Sixty Second Interview with Paul Corry

Sixty Second Interview with Paul Corry

A month-long anti-stigma campaign run by mental health charity Rethink in Norwich had a significant effect on local people’s attitudes, according to research published earlier this month.

The independent public opinion survey found the number of people prepared to admit to a mental health problem doubled and those who thought people with schizophrenia would do something violent fell by eight per cent. Simeon Brody spoke to Paul Corry, Rethink’s director of public affairs, about the findings.

Why did you decide to run your own anti-stigma campaign?

People with severe mental illness consistently report stigma and discrimination as the biggest barriers to social inclusion, access to services and recovery. While there are major PR-led campaigns to combat stigma in Scotland (See Me) and New Zealand (Like Minds, Like Mine) and plans to introduce them in the United States, the English government’s approach has been low key and poorly funded.

Rethink’s month-long anti-discrimination site pilot in Norwich in March was designed to provide an evidence base to show that such an approach here could prove successful in raising awareness and shifting negative public attitudes to mental ill health.

Why did you choose Norwich as the setting?

The campaign focused on Norwich because of its higher than average per capita usage of anti-depressants and higher than average incidence of self-harm.

What did the campaign involve?

The month-long campaign opened with a media briefing at which the Regional Chairman of the Federation of Small Businesses talked of his experience of suicidal thoughts. The launch attracted attention from local TV, radio and newspapers. Poster adverts were carried inside and outside local buses, at bus stands and Norwich rail station. These were supported by radio advertisements on local stations.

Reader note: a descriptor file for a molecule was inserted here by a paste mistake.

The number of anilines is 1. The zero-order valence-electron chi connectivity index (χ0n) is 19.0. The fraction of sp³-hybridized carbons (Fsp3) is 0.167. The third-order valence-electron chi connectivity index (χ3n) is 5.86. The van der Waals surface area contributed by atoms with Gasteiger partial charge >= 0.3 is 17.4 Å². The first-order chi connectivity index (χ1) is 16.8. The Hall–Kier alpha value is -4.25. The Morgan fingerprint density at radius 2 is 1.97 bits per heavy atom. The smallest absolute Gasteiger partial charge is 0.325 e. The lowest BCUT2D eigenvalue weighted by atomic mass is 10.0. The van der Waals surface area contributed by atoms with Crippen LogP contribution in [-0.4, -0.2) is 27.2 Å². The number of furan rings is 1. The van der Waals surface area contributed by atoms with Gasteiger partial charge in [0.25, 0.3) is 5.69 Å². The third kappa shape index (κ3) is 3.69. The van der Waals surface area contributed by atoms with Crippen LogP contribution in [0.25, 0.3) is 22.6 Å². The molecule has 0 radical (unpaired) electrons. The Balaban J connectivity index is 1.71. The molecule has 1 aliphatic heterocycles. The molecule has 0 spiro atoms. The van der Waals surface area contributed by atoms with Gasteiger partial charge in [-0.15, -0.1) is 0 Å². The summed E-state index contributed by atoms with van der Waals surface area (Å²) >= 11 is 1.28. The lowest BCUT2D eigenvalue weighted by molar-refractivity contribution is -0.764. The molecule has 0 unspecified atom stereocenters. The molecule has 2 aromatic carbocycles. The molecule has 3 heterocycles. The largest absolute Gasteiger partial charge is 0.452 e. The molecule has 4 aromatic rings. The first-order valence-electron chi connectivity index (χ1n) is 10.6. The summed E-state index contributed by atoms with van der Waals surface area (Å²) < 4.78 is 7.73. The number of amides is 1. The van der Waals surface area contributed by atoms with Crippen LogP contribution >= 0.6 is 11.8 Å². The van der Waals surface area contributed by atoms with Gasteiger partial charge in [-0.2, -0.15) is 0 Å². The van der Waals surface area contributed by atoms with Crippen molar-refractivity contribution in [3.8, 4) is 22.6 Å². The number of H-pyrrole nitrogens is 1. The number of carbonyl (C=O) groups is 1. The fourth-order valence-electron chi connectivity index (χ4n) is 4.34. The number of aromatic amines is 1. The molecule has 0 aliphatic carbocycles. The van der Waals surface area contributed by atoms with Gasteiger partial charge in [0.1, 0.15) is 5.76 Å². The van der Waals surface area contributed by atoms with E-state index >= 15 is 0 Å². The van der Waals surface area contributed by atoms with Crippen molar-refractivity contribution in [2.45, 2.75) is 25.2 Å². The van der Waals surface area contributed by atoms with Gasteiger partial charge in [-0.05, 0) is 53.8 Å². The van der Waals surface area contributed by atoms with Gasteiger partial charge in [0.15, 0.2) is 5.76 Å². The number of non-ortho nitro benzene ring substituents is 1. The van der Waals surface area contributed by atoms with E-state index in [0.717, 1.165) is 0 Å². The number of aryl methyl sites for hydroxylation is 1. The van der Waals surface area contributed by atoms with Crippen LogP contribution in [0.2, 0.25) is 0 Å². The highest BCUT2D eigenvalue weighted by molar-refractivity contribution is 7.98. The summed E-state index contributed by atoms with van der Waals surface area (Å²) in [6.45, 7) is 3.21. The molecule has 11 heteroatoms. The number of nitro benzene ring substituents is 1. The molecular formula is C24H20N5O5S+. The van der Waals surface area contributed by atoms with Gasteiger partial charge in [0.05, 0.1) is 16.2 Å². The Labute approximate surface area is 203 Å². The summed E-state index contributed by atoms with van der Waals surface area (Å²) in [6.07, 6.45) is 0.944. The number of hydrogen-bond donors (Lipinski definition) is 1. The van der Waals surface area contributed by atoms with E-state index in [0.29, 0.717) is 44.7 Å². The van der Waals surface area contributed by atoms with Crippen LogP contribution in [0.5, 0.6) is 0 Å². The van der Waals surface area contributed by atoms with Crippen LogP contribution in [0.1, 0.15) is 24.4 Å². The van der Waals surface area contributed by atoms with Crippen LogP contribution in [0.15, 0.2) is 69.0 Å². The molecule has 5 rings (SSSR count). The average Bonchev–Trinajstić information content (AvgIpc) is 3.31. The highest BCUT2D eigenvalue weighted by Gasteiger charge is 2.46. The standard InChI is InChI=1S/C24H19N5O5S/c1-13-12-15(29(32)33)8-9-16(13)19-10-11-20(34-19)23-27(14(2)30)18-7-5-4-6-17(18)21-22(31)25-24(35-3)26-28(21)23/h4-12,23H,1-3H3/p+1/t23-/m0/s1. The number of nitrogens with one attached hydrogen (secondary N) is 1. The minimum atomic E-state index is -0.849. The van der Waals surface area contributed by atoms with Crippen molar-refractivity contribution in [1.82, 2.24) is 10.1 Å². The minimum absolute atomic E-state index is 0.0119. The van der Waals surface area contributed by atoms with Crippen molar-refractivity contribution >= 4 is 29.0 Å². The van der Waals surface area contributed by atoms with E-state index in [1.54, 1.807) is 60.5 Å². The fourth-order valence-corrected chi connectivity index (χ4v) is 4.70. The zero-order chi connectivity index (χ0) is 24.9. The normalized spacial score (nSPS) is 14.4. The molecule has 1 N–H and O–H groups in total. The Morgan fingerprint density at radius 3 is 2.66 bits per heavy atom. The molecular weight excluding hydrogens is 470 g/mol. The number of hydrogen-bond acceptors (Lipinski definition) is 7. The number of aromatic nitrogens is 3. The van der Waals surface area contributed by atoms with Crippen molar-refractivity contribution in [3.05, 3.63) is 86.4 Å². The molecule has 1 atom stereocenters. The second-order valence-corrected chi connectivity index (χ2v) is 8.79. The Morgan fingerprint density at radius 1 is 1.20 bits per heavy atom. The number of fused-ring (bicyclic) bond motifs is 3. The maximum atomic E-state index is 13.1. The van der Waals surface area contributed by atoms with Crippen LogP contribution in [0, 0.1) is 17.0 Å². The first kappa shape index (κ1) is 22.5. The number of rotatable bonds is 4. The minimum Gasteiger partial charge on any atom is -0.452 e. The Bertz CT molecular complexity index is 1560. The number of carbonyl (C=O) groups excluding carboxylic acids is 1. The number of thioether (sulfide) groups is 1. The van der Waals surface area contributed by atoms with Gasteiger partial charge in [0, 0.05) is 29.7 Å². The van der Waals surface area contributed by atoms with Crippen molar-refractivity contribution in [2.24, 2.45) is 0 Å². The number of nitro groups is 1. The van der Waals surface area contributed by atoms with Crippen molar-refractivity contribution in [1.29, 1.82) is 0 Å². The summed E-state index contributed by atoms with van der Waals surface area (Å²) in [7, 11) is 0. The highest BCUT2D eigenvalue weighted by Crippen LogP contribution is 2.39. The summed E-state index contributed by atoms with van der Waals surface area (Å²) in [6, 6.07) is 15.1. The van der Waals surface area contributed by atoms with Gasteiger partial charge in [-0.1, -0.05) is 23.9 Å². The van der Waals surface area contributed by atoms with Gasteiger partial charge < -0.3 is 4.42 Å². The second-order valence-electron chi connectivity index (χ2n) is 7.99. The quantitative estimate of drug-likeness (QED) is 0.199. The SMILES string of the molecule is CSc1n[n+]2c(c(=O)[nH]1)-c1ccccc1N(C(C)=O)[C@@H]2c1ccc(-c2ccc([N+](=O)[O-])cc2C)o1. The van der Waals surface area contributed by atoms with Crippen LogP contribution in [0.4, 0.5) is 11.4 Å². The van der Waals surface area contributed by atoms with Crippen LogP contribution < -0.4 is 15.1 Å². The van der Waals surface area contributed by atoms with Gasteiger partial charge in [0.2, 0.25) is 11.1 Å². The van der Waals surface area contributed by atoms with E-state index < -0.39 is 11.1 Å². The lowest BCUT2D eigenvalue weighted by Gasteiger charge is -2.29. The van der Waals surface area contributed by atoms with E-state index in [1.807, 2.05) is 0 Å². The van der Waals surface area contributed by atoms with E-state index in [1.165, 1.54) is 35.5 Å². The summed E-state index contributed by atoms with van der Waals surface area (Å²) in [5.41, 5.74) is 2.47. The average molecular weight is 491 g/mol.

A statue of Winston Churchill in a straitjacket was unveiled to the media in the town centre mid way through the campaign. The statue was supported by explanatory leaflets and human guides to explain its symbolism of the man voted “Greatest Briton” struggling against and overcoming his own mental health problem.

We believe that it was the first time that a mental health charity in England ran a campaign that brought together advertising, public relations and street activism to challenge discrimination. It was also the first time that any mental health organisation used an element as controversial as the Churchill statue.

What did you hope to achieve during the campaign?

Our main objectives were to provide an evidence base for the effectiveness of high-profile, public-facing activity in combating mental health discrimination but also raise public awareness of mental health by challenging negative public attitudes.

Do you believe you achieved it?

Yes absolutely. The debate and media attention generated from this campaign was tremendous and more importantly the benchmark and post-campaign public opinion survey carried out by an independent company showed a positive shift in public attitude towards mental illness. Some of the results included are below:-

Pre-campaign: 15 per cent of people said they had experienced a mental health problem
Post campaign: 30 per cent of people said they had experienced a mental health problem

Pre-campaign: 32 per cent of people thought a person with the early signs of schizophrenia would go on to do something violent to someone else
Post campaign: 24 per cent of people thought a person with the early signs of schizophrenia would go on to do something violent to someone else

More results can be found here

How is Rethink planning to react to the findings of the opinion survey ?

We are rolling out the campaign – minus Winston Churchill! – across Northern Ireland in January and February 2007, and taking the findings to as many people in government, the media and across mental health as possible.
Are there any messages for the government or other agencies?

Yes, the approach works here, just as it does in Scotland and New Zealand. Now is the time to provide support for a long-term, properly funded campaign that marries direct-to-public advertising with service user and carer activism on the ground.

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